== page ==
Antiballistics: The DARPA connection
The Defense Advanced Research Projects Agency' (DARPA) Armor Challenge taps into materials innovation at companies and by inventors who are not yet in the military procurement pipeline.
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The Defense Advanced Research Projects Agency (DARPA), part of the U.S. Department of Defense (DoD), launched its Armor Challenge in 2006 to tap into materials innovation at companies and by inventors who are not yet in the military procurement pipeline. Challenge participants each submit ten 18-inch square (0.46m) plates. These are subjected to ballistic testing and, should test results justify the move, new materials are selected for more detailed investigation and possible development funding by DARPA.
The latest phase in the DARPA Armor Challenge began in March 2009 will run through September 2010, and is focused on identifying promising armor concepts for military vehicles. Materials must exhibit a total areal density of less than 18 lb/ft² and be capable of stopping the 7.62-mm armor-piercing round and the 20-mm fragment-simulating projectile used in standard tests.
“The primary goal of the Armor Challenge is to improve soldier protection,” says Dr. Judah Goldwasser, program manager at the DARPA Defense Sciences Office in Arlington, Va. “Multiple solutions have been explored as submitted by the Challenge participants. We feel the program has been successful in that we’ve been able to help companies develop ideas and prove new techniques. Specifically, DARPA is exploring judicious assembly of multiple materials in a composite approach rather than the prevailing monolithic materials approach.”
He adds that the Challenge results to date indicate “hybridized materials may help us reach our goals. This includes polymer composites as well as metal and ceramic components that can extend high performance at lower weight.”
Composites Technology caught up with three DARPA Challenge participants now well immersed in applying innovative composite material and design concepts to armor products.
ARES Systems Group LLC (Vicksburg, Miss.) has 40 employees working on a Challenge effort in its Alexandria, Va. facility. Brian Ballard, ARES’ chief technology officer, says that the company manufactures EXO Scale heavy armor, which has been tested on several Grizzly-model mine-resistant, armor-protected (MRAP) vehicles, and EXO Scale LA, a light-armor variant used mostly by police agencies. The LA armor was tested in the DARPA Challenge. Both products use aramid-reinforced polymer composite outer skins that act as “frag catchers” around a unique ceramic plate.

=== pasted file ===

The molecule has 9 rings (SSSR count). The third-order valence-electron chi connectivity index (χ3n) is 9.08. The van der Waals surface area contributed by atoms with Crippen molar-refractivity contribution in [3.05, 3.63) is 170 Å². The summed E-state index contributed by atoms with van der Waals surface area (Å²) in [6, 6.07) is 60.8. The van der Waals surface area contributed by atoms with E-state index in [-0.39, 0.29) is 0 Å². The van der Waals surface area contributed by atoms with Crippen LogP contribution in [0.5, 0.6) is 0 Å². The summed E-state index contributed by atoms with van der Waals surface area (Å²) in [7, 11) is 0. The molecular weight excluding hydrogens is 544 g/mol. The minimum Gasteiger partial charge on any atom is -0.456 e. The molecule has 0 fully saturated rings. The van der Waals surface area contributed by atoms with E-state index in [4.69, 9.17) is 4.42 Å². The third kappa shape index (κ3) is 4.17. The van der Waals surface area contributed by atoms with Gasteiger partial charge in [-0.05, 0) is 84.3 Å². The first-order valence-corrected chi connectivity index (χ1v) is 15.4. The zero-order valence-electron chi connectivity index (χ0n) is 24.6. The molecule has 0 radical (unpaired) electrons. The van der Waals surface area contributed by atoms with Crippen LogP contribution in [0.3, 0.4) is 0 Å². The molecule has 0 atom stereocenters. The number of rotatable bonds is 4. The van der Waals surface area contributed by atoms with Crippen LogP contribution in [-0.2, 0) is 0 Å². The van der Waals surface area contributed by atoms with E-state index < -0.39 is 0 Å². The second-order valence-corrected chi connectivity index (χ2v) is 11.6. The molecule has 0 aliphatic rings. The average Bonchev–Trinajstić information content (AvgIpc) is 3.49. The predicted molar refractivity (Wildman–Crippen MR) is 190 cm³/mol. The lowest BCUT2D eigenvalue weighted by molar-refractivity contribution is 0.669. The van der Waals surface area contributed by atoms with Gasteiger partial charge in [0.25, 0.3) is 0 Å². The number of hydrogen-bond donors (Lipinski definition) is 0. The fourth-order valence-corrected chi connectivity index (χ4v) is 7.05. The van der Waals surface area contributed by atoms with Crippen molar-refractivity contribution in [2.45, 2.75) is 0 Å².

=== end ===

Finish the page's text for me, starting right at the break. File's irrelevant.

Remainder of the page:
He defines the materials function of the heavy armor as topologically controlled, in that it diffuses energy by dissipating velocity and distributing explosively formed projectile (EFP) components over wider and wider areas as the projectile moves through each layer of armor. “The overall layup takes projectile impact energy and changes it as it passes through the sequential layers of the armor,” he explains, “with each layer designed to perform a specific purpose in controlling total energy dissipation.”
The total thickness of a rigid finished panel of EXO Scale heavy armor ranges from 15 to 18 inches (0.38 to 0.46m), although Ballard points out that much of this thickness comes from air voids that allow projectile fragments to separate progressively before striking the final “stop” layer in the armor. EXO Scale LA thickness is about three inches/76 mm.
“Manufacturing of EXO Scale is very simple, and it’s easy to handle,” Ballard adds. “Panels are designed to be installed by a two-person team in the field.”
Elsewhere, HybridTech Armor is produced by CPS Technologies, with a staff of 140 based in Norton, Mass. The 2005 patent describes both ceramic particles and fibers as reinforcement in an aluminum matrix. Jim Sorensen, CPS manager of Business and Technical Development, Structural Composites, describes the current HybridTech Armor as ceramic plates or tiles encapsulated by metal-matrix composite (MMC) skins and all hermetically sealed in high-pressure cast aluminum. In short, the ceramic armor component gets tougher through the mechanical and chemical bonding of the external skins with the ceramic core.
In ballistic tests, damage from a single hit was successfully contained within a single tile, preserving the integrity of adjacent tiles. “This improves multi-hit protection,” Sorensen states, “and provides benefits for armor makers in that the modules are tough enough to be drilled or bolted like solid metal.”
Ordinarily, the use of metal, MMC and ceramic materials in a single module would raise concern about mismatched coefficients of thermal expansion (CTE). But Sorensen contends that “the different CTEs actually create residual compression in the ceramic, and more compression means better ballistic properties.”
The first 4 by 4 inch (102 by 102 mm) HybridTech Armor modules were made and ballistically tested in 2006. For the DARPA Challenge in 2007, CPS Technologies made 9 by 16 inch (225 by 400 mm) modules that contained several ceramic tiles. “By succeeding in quickly manufacturing and delivering samples to DARPA for testing, we gained the confidence that HybridTech Armor was viable and manufacturable,” Sorenson says. Encouraging ballistic tests by the Army on tiles and modules led to a multiyear, multimillion-dollar cooperative agreement with U.S. Army Research Laboratory (ARL, Aberdeen Proving Ground, Md.), starting September 2008. The contract, he says, “has allowed us to refine the process and install equipment capable of making even larger modules.”